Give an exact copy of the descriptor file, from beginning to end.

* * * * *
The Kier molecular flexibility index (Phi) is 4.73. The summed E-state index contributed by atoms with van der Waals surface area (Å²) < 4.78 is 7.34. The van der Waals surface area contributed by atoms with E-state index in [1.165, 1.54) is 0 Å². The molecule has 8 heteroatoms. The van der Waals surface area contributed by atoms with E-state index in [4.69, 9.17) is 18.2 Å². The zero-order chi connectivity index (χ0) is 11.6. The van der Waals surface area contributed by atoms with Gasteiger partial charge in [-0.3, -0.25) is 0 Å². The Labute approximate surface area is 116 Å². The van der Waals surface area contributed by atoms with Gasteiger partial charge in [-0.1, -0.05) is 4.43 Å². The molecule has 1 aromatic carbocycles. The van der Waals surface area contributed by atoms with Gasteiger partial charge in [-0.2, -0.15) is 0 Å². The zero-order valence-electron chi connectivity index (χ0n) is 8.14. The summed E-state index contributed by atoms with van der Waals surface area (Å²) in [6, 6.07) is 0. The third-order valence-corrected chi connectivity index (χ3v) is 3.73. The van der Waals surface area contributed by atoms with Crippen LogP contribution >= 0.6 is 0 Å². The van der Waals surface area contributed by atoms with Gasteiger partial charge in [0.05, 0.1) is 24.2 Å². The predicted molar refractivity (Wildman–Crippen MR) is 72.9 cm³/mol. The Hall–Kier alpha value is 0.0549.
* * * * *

The Kier molecular flexibility index (Phi) is 4.73. The summed E-state index contributed by atoms with van der Waals surface area (Å²) < 4.78 is 7.34. The van der Waals surface area contributed by atoms with E-state index in [1.165, 1.54) is 0 Å². The molecule has 8 heteroatoms. The van der Waals surface area contributed by atoms with E-state index in [4.69, 9.17) is 18.2 Å². The zero-order chi connectivity index (χ0) is 11.6. The van der Waals surface area contributed by atoms with Gasteiger partial charge in [-0.3, -0.25) is 0 Å². The Labute approximate surface area is 116 Å². The van der Waals surface area contributed by atoms with Gasteiger partial charge in [-0.1, -0.05) is 4.43 Å². The molecule has 1 aromatic carbocycles. The van der Waals surface area contributed by atoms with Gasteiger partial charge in [-0.2, -0.15) is 0 Å². The zero-order valence-electron chi connectivity index (χ0n) is 8.14. The summed E-state index contributed by atoms with van der Waals surface area (Å²) in [6, 6.07) is 0. The third-order valence-corrected chi connectivity index (χ3v) is 3.73. The van der Waals surface area contributed by atoms with Crippen LogP contribution >= 0.6 is 0 Å². The van der Waals surface area contributed by atoms with Gasteiger partial charge in [0.05, 0.1) is 24.2 Å². The predicted molar refractivity (Wildman–Crippen MR) is 72.9 cm³/mol. The Hall–Kier alpha value is 0.0549.